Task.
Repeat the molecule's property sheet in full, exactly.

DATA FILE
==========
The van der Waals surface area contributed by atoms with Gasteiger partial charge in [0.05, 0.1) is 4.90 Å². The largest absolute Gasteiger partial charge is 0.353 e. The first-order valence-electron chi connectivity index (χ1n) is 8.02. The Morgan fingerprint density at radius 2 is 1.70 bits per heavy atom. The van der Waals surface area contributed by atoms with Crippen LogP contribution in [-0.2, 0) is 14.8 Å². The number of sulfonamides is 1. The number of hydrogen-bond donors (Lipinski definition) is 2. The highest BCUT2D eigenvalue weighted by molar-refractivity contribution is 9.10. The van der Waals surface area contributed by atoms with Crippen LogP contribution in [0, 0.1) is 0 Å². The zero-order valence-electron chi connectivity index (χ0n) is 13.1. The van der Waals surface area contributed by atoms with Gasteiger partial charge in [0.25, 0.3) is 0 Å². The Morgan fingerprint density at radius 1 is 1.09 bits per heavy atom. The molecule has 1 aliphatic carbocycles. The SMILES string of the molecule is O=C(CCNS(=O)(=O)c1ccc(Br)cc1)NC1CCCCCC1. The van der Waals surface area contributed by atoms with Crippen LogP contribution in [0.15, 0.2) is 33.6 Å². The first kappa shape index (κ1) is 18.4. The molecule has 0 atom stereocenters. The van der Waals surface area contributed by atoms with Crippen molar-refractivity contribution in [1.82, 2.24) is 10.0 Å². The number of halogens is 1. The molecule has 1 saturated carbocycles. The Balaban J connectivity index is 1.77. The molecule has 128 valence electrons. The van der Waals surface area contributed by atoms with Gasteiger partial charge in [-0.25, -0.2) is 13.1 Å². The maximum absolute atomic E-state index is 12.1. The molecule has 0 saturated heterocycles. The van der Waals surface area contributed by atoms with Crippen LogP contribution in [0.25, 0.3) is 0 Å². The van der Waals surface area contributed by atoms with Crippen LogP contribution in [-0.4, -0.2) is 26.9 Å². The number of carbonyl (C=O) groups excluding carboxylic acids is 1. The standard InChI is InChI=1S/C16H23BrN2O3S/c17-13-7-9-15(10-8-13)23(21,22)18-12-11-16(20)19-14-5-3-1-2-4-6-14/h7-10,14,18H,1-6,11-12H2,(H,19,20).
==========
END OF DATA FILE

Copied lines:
The van der Waals surface area contributed by atoms with Gasteiger partial charge in [0.05, 0.1) is 4.90 Å². The largest absolute Gasteiger partial charge is 0.353 e. The first-order valence-electron chi connectivity index (χ1n) is 8.02. The Morgan fingerprint density at radius 2 is 1.70 bits per heavy atom. The van der Waals surface area contributed by atoms with Crippen LogP contribution in [-0.2, 0) is 14.8 Å². The number of sulfonamides is 1. The number of hydrogen-bond donors (Lipinski definition) is 2. The highest BCUT2D eigenvalue weighted by molar-refractivity contribution is 9.10. The van der Waals surface area contributed by atoms with Crippen LogP contribution in [0, 0.1) is 0 Å². The zero-order valence-electron chi connectivity index (χ0n) is 13.1. The van der Waals surface area contributed by atoms with Gasteiger partial charge in [0.25, 0.3) is 0 Å². The Morgan fingerprint density at radius 1 is 1.09 bits per heavy atom. The molecule has 1 aliphatic carbocycles. The SMILES string of the molecule is O=C(CCNS(=O)(=O)c1ccc(Br)cc1)NC1CCCCCC1. The van der Waals surface area contributed by atoms with Crippen LogP contribution in [0.15, 0.2) is 33.6 Å². The first kappa shape index (κ1) is 18.4. The molecule has 0 atom stereocenters. The van der Waals surface area contributed by atoms with Crippen molar-refractivity contribution in [1.82, 2.24) is 10.0 Å². The number of halogens is 1. The molecule has 1 saturated carbocycles. The Balaban J connectivity index is 1.77. The molecule has 128 valence electrons. The van der Waals surface area contributed by atoms with Gasteiger partial charge in [-0.25, -0.2) is 13.1 Å². The maximum absolute atomic E-state index is 12.1. The molecule has 0 saturated heterocycles. The van der Waals surface area contributed by atoms with Crippen LogP contribution in [0.25, 0.3) is 0 Å². The van der Waals surface area contributed by atoms with Crippen LogP contribution in [-0.4, -0.2) is 26.9 Å². The number of carbonyl (C=O) groups excluding carboxylic acids is 1. The standard InChI is InChI=1S/C16H23BrN2O3S/c17-13-7-9-15(10-8-13)23(21,22)18-12-11-16(20)19-14-5-3-1-2-4-6-14/h7-10,14,18H,1-6,11-12H2,(H,19,20).